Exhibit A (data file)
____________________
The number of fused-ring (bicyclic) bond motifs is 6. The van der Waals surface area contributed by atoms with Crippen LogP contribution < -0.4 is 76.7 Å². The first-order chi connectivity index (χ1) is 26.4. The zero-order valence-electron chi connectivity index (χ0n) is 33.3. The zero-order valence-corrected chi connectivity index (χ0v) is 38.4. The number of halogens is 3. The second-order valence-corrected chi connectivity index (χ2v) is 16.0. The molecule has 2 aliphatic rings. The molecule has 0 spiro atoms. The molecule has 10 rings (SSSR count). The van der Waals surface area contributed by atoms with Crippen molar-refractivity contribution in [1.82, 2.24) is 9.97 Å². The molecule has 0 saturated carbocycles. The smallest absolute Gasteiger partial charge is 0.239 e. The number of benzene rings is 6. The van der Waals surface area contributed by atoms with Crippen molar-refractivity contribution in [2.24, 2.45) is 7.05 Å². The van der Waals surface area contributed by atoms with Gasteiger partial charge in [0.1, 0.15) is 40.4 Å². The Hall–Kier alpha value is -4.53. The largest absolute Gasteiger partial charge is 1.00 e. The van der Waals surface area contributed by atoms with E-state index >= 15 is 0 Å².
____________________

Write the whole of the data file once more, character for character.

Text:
The number of fused-ring (bicyclic) bond motifs is 6. The van der Waals surface area contributed by atoms with Crippen LogP contribution < -0.4 is 76.7 Å². The first-order chi connectivity index (χ1) is 26.4. The zero-order valence-electron chi connectivity index (χ0n) is 33.3. The zero-order valence-corrected chi connectivity index (χ0v) is 38.4. The number of halogens is 3. The second-order valence-corrected chi connectivity index (χ2v) is 16.0. The molecule has 2 aliphatic rings. The molecule has 0 spiro atoms. The molecule has 10 rings (SSSR count). The van der Waals surface area contributed by atoms with Crippen molar-refractivity contribution in [1.82, 2.24) is 9.97 Å². The molecule has 0 saturated carbocycles. The smallest absolute Gasteiger partial charge is 0.239 e. The number of benzene rings is 6. The van der Waals surface area contributed by atoms with Crippen molar-refractivity contribution in [2.24, 2.45) is 7.05 Å². The van der Waals surface area contributed by atoms with Gasteiger partial charge in [0.1, 0.15) is 40.4 Å². The Hall–Kier alpha value is -4.53. The largest absolute Gasteiger partial charge is 1.00 e. The van der Waals surface area contributed by atoms with E-state index >= 15 is 0 Å².